Evaluating the international dimension in an undergraduate curriculum by assessing students’ intercultural sensitivity
Teaching & Educational Leadership
This formative, outcome-oriented, theory-based evaluation research study assessed the effectiveness of requiring an international (‘I’) course by measuring students’ intercultural sensitivity (IS) at the start and end of a semester. Findings revealed that students’ IS scores did not change regardless of the type of class in which the student was enrolled and were not significantly different based on gender, age, ethnicity, undergraduate classification, or number of ‘I’ courses taken. There were significant differences in IS based on religion, traveling outside the US, participating in a study abroad course, and the number of cultural events in which the student had participated. Regression analysis confirmed that religious affiliation and number of times traveled outside the US were significant predictors of IS. This study is an example of the use of theory-based evaluation in an educational system and provides important insights into what experiences affect college students’ IS.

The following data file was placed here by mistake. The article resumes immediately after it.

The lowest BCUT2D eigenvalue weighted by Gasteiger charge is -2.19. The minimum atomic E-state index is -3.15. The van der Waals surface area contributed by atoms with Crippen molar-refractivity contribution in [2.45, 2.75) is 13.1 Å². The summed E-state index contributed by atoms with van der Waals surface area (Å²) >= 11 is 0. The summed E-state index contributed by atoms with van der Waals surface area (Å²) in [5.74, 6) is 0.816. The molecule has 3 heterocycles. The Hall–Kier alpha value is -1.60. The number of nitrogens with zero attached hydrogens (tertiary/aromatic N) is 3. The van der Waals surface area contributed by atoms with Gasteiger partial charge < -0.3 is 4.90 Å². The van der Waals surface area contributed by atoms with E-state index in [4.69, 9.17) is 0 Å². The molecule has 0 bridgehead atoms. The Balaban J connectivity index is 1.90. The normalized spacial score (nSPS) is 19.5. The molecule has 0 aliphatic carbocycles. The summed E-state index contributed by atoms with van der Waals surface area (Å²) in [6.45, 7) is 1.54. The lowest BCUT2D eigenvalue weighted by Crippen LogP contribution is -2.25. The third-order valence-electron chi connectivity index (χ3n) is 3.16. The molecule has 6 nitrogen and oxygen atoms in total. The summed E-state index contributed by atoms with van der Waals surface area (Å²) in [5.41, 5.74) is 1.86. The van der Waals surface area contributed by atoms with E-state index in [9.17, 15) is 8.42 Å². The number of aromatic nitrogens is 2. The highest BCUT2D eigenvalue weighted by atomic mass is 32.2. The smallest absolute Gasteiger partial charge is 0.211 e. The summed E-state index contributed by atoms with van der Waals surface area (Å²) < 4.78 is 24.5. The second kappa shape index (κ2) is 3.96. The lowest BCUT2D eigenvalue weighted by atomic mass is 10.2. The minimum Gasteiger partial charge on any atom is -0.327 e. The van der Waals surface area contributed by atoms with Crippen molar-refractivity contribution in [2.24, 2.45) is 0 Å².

Studies in Educational Evaluation
Gordon, S. R., & Mwavita, M. (2018). Evaluating the international dimension in an undergraduate curriculum by assessing students’ intercultural sensitivity. Studies in Educational Evaluation, 59, 76–83. https://doi.org/10.1016/j.stueduc.2018.03.005
At the time of publication, Sarah R. Gordon was affiliated with Oklahoma State University - Stillwater.